And the do-it-yourself energy carried on throughout the rest of the house. After all, for a design enthusiast like Caleb, that was a big part of the skoolie fun. Next up was the kitchen, where the eco-friendly couple scored big with another repurposed find that ticked their low-cost box.
"These were actually semi-truck beds," Brackney explained. "So I got all of these countertops for like forty dollars, and so I planed them down and stained them, and it was really cool to be able to see that raw, semi-truck bed and now to see it's my kitchen countertop. It really seemed the most economical way and durable."
The rest of the living room seating came together in practically no time at all. And like all good skoolie designs, there were some corners of the bus that barely resembled a renovated school bus at all! But other parts... Not so much. One, in particular, was a wheel well that blocked the "hall" to the bedroom.
It's an unavoidable part of bus living, but Caleb embraced it with his typical design-savvy eye. "For the wheel well I just put some insulation and carpet over it… so it makes a nice seamless transition," he shared. "And since it's carpeted, it's a nice place if someone wants to sit and watch TV."
With the living areas taking shape, Caleb and Tierra turned their attention to the ceiling. They wrapped up with the final insulation, however, not before squeezing in another custom feature: a raised roof over the food prep area. "I'm like 6'1, and so headspace was a big issue for me," Brackney said.
"So I cut out this hole in the ceiling and reinforced it with metal tubing and two by fours and then built the way up," he continued to explain. Not only did it save him from hunched shoulders or a banged-up head, but it also brought in more light thanks to the plexiglass siding he added.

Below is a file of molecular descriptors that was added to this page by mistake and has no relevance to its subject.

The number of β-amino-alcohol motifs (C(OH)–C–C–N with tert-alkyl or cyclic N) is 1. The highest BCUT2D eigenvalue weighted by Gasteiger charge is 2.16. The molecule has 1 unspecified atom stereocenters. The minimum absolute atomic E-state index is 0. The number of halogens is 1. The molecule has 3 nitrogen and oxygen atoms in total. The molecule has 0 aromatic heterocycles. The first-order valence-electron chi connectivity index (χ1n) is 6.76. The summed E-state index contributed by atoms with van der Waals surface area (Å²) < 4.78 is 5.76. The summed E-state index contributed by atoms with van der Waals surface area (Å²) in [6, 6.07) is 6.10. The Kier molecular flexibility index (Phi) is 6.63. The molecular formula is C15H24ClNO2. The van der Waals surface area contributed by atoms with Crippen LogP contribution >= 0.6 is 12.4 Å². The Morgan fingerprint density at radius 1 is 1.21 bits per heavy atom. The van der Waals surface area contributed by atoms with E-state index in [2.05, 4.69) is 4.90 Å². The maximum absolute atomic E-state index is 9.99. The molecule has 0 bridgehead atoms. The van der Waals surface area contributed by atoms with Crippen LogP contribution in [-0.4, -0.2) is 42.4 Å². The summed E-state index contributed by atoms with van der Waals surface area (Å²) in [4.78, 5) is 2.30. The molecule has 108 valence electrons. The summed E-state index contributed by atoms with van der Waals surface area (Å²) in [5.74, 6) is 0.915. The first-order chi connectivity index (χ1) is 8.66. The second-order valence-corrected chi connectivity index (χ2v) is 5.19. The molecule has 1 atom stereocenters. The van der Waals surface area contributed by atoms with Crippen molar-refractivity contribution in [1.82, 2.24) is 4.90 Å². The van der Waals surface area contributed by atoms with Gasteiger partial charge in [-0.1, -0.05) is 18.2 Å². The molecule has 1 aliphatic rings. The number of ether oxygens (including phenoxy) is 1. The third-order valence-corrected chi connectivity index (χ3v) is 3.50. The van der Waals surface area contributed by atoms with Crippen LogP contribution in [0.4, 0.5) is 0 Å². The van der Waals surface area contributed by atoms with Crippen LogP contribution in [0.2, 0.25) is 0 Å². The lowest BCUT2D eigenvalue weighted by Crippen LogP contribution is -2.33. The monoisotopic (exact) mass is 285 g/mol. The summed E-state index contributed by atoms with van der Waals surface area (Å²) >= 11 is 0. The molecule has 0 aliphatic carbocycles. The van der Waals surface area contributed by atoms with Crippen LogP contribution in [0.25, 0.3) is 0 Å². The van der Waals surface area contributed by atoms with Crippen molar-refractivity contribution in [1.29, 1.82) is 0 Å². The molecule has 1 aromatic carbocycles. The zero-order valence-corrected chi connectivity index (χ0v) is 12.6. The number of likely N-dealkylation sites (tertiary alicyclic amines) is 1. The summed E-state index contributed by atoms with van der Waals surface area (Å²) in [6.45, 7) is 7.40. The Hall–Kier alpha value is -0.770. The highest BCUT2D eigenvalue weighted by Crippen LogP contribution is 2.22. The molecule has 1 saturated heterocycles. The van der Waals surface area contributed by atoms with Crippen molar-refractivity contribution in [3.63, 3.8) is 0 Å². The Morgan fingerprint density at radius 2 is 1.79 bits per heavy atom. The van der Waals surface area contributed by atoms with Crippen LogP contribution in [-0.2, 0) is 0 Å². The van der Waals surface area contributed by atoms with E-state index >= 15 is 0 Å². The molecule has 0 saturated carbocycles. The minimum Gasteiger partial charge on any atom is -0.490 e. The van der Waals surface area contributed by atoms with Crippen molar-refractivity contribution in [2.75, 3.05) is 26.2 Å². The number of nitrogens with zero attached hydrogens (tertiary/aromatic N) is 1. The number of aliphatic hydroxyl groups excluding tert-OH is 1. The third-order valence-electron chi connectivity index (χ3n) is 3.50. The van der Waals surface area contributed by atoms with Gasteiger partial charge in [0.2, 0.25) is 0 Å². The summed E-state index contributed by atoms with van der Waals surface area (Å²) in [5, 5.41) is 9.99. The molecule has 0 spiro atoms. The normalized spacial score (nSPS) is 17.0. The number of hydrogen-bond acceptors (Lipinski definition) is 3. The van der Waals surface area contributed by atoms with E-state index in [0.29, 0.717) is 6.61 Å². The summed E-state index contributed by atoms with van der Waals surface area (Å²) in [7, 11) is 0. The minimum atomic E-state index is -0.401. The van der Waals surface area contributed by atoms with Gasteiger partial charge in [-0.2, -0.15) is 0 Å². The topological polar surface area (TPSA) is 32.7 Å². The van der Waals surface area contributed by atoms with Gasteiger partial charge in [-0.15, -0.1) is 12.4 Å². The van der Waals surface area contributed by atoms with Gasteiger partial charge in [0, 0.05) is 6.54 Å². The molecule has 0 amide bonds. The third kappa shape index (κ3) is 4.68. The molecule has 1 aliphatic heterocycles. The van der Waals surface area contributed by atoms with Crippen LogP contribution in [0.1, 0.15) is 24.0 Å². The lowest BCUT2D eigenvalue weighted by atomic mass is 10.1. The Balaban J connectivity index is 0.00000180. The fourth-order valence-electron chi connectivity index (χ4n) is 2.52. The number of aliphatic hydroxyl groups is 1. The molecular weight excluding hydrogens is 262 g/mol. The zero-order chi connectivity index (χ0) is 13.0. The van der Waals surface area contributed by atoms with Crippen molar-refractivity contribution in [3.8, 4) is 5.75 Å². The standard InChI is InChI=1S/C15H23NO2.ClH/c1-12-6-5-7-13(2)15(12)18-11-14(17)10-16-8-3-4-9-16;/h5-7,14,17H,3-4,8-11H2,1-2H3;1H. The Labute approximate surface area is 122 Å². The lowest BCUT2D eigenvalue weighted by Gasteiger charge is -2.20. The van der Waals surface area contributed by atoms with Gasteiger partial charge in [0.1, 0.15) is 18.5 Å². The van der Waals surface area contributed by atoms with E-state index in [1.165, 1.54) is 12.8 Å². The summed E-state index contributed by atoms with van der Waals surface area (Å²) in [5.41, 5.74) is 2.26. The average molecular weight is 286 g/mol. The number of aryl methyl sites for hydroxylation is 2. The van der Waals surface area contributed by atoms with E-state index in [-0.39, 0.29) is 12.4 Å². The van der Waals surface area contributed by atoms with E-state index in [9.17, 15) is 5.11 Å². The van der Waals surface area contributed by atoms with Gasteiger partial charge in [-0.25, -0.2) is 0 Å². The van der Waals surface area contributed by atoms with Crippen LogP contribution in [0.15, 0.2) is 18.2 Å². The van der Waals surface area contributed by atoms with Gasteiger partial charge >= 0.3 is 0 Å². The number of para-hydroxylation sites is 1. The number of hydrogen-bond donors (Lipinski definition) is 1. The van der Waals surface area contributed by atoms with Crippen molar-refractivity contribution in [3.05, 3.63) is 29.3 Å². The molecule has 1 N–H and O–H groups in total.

Some Aesthetic Touches
While some skoolie renovators take a theme and run with it until the very end, Caleb and Tierra were committed to bringing in a number of colors and textures to add depth to their home on wheels. And the kitchen was no exception. From the truckbed counter to the upper storage, it was all about pleasing the eye.
"My favorite thing about skoolies is how unique and personalized they can be for their owner," Caleb gushed. "I'm getting so excited to move in within the next five weeks, and even after spending the past five months converting the bus, I'm still learning something new every day on this journey!" He could see the finish line...
The creative design elements weren't just restricted to the kitchen, either. Practically every corner of this home on wheels had a feature more unique than the last - especially the backsplash they chose for the wall featured in the picture below. And all these beautiful elements were achieved without breaking the bank.
"The ceiling is actually just siding," Caleb explained of the bus's white topping. "You know, instead of having a wood ceiling which is really heavy and would hold moisture, these are just pieces of siding from Lowe's that come in like a 12-foot strip. And so they're super light, they're cheap and easy to bed and move."
Never Missing a View
With a kitchen, bathroom, living room, and bedroom to squeeze into a bus, it's understandable that Caleb and Tierra were pretty preoccupied with getting the bus's interior to a certain standard. But with renovations winding down, they decided to tackle the next project: the rooftop deck.
"The rooftop deck is a repurposed utility trailer, so I didn't have to buy any steel for that," Brackney boasted of his eco-friendly hack. "The trailer was super easy! Just bolted it through the 2 rails along the roof and laid 1x6s along it! The skylight was the tricky part," he continued to explain.
Focusing on the Exterior